More people, limited resources. Environmental ethicists consider best practices for conflict resolution and fairness when people and the environment are at odds.
Conservation is increasingly stymied by people who object to particular conservation actions-claiming them to be unfair for one reason or another. In a new paper published in Biological Conservation (DOI: 10.1016/j.biocon.2018.02.022), the authors propose principles for resolving such conflicts-principles that redress shortcomings in existing methods for addressing conservation conflicts.
“Social justice and conservation each represent great values of our society,” says John Vucetich, professor of ecology at Michigan Technological University, who led the study. “We aimed to examine those values from first principles to better understand how to respond when social justice and conservation seem to conflict.”
Vucetich’s co-authors include Jeremy Bruskotter from Ohio State University and a team from the Wildlife Conservation Research Unit (WildCRU) from Oxford University-Dawn Burnham, Ewan Macdonald, Alexandria Zimmerman, David Macdonald and Silvio Marchini, who is also associated with the University of São Paulo. Vucetich explains the foundation of the analysis is recognizing that social justice is the fair treatment of others judged according to three principles: equality, need and desert.
Who are the “others” in social justice? Vucetich says this is “the first question and it is especially basic.” To answer, the team synthesized scholarship in social justice and environmental ethics; they arrived at a principle to help guide the adjudication of conservation conflicts.
“No human should infringe on the well-being of others any more than is necessary for a healthy, meaningful life. The “others” in this principle would include not only humans but also many nonhumans, especially many nonhuman animals.”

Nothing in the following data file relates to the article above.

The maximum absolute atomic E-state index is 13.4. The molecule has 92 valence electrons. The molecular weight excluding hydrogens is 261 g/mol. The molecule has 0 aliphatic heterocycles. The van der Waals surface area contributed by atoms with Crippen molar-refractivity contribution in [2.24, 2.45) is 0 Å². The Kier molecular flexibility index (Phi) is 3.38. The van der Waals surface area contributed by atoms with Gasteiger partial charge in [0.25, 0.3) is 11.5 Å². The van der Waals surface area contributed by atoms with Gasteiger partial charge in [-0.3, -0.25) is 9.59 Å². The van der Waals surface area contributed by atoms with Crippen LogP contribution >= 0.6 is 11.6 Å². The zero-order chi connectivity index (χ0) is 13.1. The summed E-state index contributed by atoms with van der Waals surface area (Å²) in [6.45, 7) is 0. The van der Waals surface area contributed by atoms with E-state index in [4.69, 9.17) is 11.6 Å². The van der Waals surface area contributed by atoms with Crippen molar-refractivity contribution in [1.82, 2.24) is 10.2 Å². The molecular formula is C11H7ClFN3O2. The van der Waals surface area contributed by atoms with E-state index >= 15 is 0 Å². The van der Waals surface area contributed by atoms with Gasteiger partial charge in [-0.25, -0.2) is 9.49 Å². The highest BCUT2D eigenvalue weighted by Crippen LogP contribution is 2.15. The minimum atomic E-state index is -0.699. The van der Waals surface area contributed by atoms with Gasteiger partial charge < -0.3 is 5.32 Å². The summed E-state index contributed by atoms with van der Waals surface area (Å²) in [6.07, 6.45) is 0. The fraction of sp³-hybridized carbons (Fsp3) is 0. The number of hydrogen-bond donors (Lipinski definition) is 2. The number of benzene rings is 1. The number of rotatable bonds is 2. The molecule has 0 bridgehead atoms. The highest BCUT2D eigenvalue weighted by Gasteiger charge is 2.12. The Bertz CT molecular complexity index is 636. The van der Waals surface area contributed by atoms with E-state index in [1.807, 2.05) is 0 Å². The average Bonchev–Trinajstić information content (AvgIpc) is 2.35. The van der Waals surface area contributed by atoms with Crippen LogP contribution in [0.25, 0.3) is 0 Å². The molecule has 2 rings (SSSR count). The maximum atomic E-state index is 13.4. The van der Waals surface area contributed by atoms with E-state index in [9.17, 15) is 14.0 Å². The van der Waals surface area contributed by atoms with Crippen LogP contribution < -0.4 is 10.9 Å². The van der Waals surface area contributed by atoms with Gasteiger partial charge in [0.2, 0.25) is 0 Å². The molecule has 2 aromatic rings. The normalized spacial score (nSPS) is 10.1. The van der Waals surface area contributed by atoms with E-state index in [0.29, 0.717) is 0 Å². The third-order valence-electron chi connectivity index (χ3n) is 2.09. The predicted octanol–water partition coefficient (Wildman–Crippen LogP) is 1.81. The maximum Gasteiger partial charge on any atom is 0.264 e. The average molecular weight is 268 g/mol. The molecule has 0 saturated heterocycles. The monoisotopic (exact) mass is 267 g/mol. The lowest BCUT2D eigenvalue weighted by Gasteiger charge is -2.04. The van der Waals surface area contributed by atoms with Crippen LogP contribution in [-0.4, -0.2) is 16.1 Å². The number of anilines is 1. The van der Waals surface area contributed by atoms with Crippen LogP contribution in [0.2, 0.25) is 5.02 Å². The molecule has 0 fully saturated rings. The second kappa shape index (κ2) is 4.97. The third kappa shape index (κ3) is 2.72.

While that principle is closely related to many well-vetted ideas in social justice and environmental ethics, they also point out that application of this principle in the governance of natural resources would be a radical departure from current practice.
Take this example. Whether wolves, lions, bears or some other large predator, advocates for carnivore conservation ask ranchers to accept that predators are going to kill-on rare occasion-some of their livestock. Livestock owners often say the losses are unfair.
Similar conflicts readily come to mind: hard-working citizens of modest means no longer allowed to harvest forests on their property for the sake of some rare species of bird; to protect a rare ecosystem-a mangrove, for example-people are dislocated; in a different instance of mangrove protection, a land developer claims the restrictions unfairly infringe on their livelihood.
Mindful of such conflicts, Vucetich and his team show how one can address those conflicts with the three principles of social justice: Desert as in deserving; need meaning what you require to realize a healthy, meaningful life; equality in the sense of avoiding inappropriately unequal wealth and resources.
“We applied those principles to three general scenarios that cover quite a few real-world conflicts,” Vucetich says. “In particular, we address cases where a conservation action would cause a group to abandon a traditional cultural activity, financial loss to some human stakeholders or an involuntary loss of employment.”
The team’s analysis suggests that current methods for resolving conservation conflicts would more likely realize both conservation and social justice if they better attended the three principles of equality, need and desert.